With few exceptions, corporate Democrats and Republicans have filled the candidate rolls for the House of Delegate races in the Eastern Panhandle.
But that might not be the last word before the November elections.
A group promising to deliver “law and order to corporations” is seeking candidates to run as independents in the ten eastern panhandle House of Delegates districts in November.
“The chemical spill that contaminated the drinking water in Charleston last month should never have happened,” said Russell Mokhiber, who is with the group’s candidate search committee. “One reason it happened is because corporate Democrats and Republicans created a culture of deregulation, undermined law and order for corporations in West Virginia and flashed a big green light to polluters.”
The independent slate is being headed by former CBS News reporter Ed Rabel, who is running as an independent in the Second Congressional District of West Virginia.
Rabel will likely face corporate Democrat Nick Casey, a former lobbyist for the U.S. Chamber of Commerce and corporate Republican Alex Mooney.
In West Virginia, independents have until August 1 to file signatures with the Secretary of State to qualify for the November ballot.
Under West Virginia law, independent candidates must submit “valid signatures of at least one percent of the entire amount of votes cast for the specific office in the previous election for that office.”
For the ten House of Delegates seats, fewer than 100 valid signatures are required to get an independent on the ballot.
For his Congressional candidacy, Rabel will need to submit 2,269 valid signatures by August 1.
The West Virginia independents are seeking candidates for each of the ten eastern panhandle House of Delegate races.
The ten eastern panhandle House of Delegates races, as they stand now:
District 58: Corporate Republican Delegate Daryl Cowles is being challenged in the Republican primary by Ryan Keyser, who promises to “reduce the impact the EPA regulations have had on our economy.” There is no Democrat in the race.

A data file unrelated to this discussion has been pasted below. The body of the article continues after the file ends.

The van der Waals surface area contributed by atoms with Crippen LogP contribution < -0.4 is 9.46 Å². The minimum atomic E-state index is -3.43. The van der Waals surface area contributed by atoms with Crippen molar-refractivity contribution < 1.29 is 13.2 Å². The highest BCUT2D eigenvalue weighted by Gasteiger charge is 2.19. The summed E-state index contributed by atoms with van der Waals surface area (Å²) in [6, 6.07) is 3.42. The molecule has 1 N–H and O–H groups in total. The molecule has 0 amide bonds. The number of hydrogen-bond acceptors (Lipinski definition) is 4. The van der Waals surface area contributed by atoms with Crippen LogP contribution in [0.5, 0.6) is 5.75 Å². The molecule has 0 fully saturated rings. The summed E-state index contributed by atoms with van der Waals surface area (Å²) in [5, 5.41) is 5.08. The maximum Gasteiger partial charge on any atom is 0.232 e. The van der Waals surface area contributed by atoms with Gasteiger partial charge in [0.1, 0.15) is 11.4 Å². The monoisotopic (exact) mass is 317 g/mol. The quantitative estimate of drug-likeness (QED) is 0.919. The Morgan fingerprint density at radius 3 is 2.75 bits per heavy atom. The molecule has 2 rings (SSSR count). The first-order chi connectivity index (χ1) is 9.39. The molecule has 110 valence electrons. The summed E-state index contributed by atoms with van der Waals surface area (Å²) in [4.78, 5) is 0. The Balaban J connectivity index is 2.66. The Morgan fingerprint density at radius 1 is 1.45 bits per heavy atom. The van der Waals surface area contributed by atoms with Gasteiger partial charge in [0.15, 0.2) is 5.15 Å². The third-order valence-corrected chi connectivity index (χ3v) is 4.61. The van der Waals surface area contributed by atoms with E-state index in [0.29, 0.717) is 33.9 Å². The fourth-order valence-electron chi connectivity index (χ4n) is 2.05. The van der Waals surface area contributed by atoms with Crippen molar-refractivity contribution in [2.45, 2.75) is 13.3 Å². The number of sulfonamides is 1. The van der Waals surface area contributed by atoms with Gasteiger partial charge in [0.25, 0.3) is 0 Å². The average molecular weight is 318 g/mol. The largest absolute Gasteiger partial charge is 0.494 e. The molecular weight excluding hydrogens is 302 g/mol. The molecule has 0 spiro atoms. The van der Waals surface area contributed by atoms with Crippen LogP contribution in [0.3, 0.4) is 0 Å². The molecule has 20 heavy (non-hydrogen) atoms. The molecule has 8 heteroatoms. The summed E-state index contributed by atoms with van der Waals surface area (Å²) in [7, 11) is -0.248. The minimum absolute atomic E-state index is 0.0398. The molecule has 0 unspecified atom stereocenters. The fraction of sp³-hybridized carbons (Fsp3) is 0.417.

District 59: Corporate Republican Delegate Larry Kump is being challenged in the Republican primary by 17 year-old Saira Blair, the daughter of State Senator Craig Blair. Like her father, the young Blair is ideologically wedded to corporate interests in the state, promising, for example, to eliminate the state’s business franchise tax, reduce the corporate net tax and drop the business property tax. The Democrat in the race is Layne Diehl, a corporate lawyer in Martinsburg.
District 60: Corporate Republican Delegate Larry Faircloth will be challenged in the Republican primary by Allstate Insurance agent Gary Kelley. The Democrat candidate is Gary “Peanut” Collis.
District 61. Democratic Delegate Jason Barrett will be challenged by corporate Republican Walter Duke. Barrett defeated Duke in 2012 by 3270 votes (53 percent) to Duke’s 2936 (47 percent). Barrett lost to Duke in 2010 — 2523 for Duke (56 percent) to 1954 for Barrett (44 percent). Duke continues to mouth corporate deregulation rhetoric, promising to fight “overzealous federal government policies putting West Virginia and our citizens in great economic peril.”
District 62. Republican corporate Delegate John Overington will face off against Democratic candidate Kristen Loken. Last week, Overington was one of only two Republicans on the House Industry and Labor Committee to vote against a one dollar increase in the minimum wage.
District 63. Corporate Republican Delegate Michael Folk will have a re-run against Democrat Donn Marshall. In 2012, Folk squeaked by Marshall by 149 votes — 3096 (51.23 percent) to 2947 (48.77 percent).
District 64. No Democrat will be running against Corporate Republican Eric Householder.
District 65. Corporate Democrat Delegate Tiffany Lawrence will face off against corporate Republican Jill Upson. In 2012, Lawrence defeated Upson by 286 votes — 3,593 (52.07 %) to 3,307 (47.93%).
District 66. Corporate delegate Republican Paul Espinosa will face Mountain Party candidate Daniel Lutz. Espinosa is a Frontier Communications executive.
District 67. Nick Casey Delegate Democrat Stephen Skinner will seek re-election. Two candidates are vying for the Republican nomination — W. Matthew Harris and Patricia Rucker.